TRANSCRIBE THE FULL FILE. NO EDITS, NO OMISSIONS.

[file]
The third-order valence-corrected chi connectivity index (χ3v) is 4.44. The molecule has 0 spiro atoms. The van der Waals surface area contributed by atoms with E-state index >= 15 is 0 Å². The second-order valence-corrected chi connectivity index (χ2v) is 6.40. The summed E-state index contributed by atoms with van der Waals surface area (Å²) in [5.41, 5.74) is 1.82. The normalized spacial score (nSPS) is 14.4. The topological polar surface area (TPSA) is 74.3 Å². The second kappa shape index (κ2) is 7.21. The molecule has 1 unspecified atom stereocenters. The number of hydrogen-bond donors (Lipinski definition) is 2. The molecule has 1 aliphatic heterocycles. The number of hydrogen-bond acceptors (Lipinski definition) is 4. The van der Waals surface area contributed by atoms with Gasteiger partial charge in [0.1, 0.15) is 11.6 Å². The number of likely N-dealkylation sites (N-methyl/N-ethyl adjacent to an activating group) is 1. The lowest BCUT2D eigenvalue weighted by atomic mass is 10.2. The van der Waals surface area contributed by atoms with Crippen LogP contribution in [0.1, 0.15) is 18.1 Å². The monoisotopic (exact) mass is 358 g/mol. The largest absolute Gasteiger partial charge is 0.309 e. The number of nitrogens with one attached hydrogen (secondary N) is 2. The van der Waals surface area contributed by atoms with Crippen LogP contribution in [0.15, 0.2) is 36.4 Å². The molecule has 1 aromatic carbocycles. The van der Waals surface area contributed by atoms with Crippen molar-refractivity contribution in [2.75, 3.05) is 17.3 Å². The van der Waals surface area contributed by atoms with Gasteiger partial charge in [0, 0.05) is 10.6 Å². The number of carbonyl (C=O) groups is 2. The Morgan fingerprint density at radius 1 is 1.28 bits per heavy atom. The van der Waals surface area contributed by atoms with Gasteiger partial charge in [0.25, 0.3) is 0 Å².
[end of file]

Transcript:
The third-order valence-corrected chi connectivity index (χ3v) is 4.44. The molecule has 0 spiro atoms. The van der Waals surface area contributed by atoms with E-state index >= 15 is 0 Å². The second-order valence-corrected chi connectivity index (χ2v) is 6.40. The summed E-state index contributed by atoms with van der Waals surface area (Å²) in [5.41, 5.74) is 1.82. The normalized spacial score (nSPS) is 14.4. The topological polar surface area (TPSA) is 74.3 Å². The second kappa shape index (κ2) is 7.21. The molecule has 1 unspecified atom stereocenters. The number of hydrogen-bond donors (Lipinski definition) is 2. The molecule has 1 aliphatic heterocycles. The number of hydrogen-bond acceptors (Lipinski definition) is 4. The van der Waals surface area contributed by atoms with Gasteiger partial charge in [0.1, 0.15) is 11.6 Å². The number of likely N-dealkylation sites (N-methyl/N-ethyl adjacent to an activating group) is 1. The lowest BCUT2D eigenvalue weighted by atomic mass is 10.2. The van der Waals surface area contributed by atoms with Crippen LogP contribution in [0.1, 0.15) is 18.1 Å². The monoisotopic (exact) mass is 358 g/mol. The largest absolute Gasteiger partial charge is 0.309 e. The number of nitrogens with one attached hydrogen (secondary N) is 2. The van der Waals surface area contributed by atoms with Crippen LogP contribution in [0.15, 0.2) is 36.4 Å². The molecule has 1 aromatic carbocycles. The van der Waals surface area contributed by atoms with Crippen molar-refractivity contribution in [2.75, 3.05) is 17.3 Å². The van der Waals surface area contributed by atoms with Gasteiger partial charge in [0, 0.05) is 10.6 Å². The number of carbonyl (C=O) groups is 2. The Morgan fingerprint density at radius 1 is 1.28 bits per heavy atom. The van der Waals surface area contributed by atoms with Gasteiger partial charge in [0.25, 0.3) is 0 Å².